Svetlana Fialova

UFOs & River Flows

Today we are sharing an interview with the Slovakian artist Svetlana Fialova, who uses Indian ink to create huge and striking drawings. Although her subject matter is contemporary – she is inspired by UFOs, soap operas, street art – her densely-populated, dreamlike images and the distorted figures within it owe a debt to art history, from Bosch to Holbein. Last year she won the Jerwood Drawing Prize for Apocalypse (My Boyfriend Doesn’t Care), in which a young man, pulling gum from his mouth, is surrounded by scenes from Albrecht Durer’s Apocalypse series.

Svetlana’s impressive CV suggests she’s been pretty busy: born in 1985 she has completed a BA at the Faculty of Fine Arts in Košice, Slovakia; an MA in Prague; and now splits her time between London and Košice while she finishes up her PhD in Bratislava. On top of this she’s contributed work to twenty-five group exhibitions and eight solo shows in cities including Paris, Vienna, Budapest and London. As well as receiving the Jerwood prize, in 2011 she was the finalist for the 2011 Painting of the Year Award and the Art Critics Award of Young Painting in Prague, and was nominated for the Essl Art Award CEE.

Winning the Jerwood Drawing Prize in 2013 is a great achievement. What positive effects has it had for you? Do you think it’s important to celebrate art and creativity with prizes like that?

It has drawn some attention to my work…I am also represented by a gallery now (Zahorian&Co in Bratislava). Unfortunately I can’t say I’m able to make my living only doing my stuff though…Yeah I guess the financial part of the awards can help a lot as well as a bit of a promo for the artist that comes with the prize. However I am not a big fan of art prizes, it still feels a bit weird to compete in something so abstract and magical like art.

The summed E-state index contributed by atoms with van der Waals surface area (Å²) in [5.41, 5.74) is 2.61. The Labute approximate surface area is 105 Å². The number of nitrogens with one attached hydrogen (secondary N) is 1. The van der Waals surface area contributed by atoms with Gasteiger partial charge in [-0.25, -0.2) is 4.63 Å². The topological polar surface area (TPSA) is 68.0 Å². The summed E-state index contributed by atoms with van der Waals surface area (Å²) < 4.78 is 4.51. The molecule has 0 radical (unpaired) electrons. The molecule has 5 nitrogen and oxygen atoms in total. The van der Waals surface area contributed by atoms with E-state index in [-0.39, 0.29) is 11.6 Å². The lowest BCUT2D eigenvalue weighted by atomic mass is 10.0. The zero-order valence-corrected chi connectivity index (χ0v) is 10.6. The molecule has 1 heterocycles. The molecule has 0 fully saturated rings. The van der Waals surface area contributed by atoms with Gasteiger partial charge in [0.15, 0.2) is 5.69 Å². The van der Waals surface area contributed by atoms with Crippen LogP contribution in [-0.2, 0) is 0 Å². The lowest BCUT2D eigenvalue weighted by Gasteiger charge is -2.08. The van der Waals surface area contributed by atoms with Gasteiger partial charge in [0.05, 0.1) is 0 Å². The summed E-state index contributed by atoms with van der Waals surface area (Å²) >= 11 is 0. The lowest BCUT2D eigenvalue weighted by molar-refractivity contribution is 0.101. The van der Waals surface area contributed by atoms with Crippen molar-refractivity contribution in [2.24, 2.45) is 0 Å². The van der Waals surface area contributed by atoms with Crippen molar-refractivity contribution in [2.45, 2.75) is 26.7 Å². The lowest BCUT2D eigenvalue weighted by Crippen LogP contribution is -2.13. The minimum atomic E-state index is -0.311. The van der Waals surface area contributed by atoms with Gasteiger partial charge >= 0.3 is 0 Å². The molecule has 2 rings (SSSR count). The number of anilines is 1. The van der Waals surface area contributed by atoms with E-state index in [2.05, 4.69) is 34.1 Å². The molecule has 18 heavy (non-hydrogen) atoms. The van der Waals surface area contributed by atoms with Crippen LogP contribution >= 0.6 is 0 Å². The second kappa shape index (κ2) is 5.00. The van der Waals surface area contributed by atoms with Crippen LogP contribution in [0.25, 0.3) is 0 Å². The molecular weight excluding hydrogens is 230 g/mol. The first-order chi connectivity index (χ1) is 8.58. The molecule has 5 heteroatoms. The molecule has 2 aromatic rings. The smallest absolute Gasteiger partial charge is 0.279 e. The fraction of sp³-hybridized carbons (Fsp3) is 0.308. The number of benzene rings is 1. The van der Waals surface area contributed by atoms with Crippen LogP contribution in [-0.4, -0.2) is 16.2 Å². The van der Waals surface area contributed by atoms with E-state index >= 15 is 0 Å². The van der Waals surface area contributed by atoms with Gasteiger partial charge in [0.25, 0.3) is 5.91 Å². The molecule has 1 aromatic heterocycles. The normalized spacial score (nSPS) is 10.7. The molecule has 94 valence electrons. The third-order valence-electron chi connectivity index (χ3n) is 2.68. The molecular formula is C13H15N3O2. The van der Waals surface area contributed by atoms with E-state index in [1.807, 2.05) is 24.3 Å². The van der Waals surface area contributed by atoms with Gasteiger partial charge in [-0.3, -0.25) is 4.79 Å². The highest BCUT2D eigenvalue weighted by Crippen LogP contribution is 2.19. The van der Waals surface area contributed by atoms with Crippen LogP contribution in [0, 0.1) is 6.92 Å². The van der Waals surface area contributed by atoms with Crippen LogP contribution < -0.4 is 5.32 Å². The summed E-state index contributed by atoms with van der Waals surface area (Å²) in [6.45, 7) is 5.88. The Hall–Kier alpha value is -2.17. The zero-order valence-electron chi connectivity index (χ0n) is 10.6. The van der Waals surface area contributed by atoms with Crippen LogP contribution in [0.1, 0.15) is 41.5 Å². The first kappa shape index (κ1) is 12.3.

You’ve been in further education since 2004: you’ve completed a BA, an MA and you’re finishing up a PhD. Academic settings must work for you: what do they bring to your practice, do you think? And if you hadn’t taken this route, what would you have done?

You get a great support being a PhD student in Slovakia, both financial and academic/theoretical…I felt a bit lost after finishing my MA and wanted to educate myself in philosophy and aesthetics; maybe teach in the future…that’s why I enrolled the PhD degree. I think I am now more aware of the whole context of stuff that I depict in my work…sometimes I also get inspired by some ideas, talks and books I come across at school.

I’ve been fascinated by the world of spying, CIA, agents and detectives since I was a kid. I used to think there was an alternative world built and hidden somewhere under the ground, like a top secret concrete labyrinth with scientists and the brightest minds of the world working on supernatural stuff… So if I weren’t an artist I could have become a special agent or a private eye or something like that, I think my observational skills are quite good.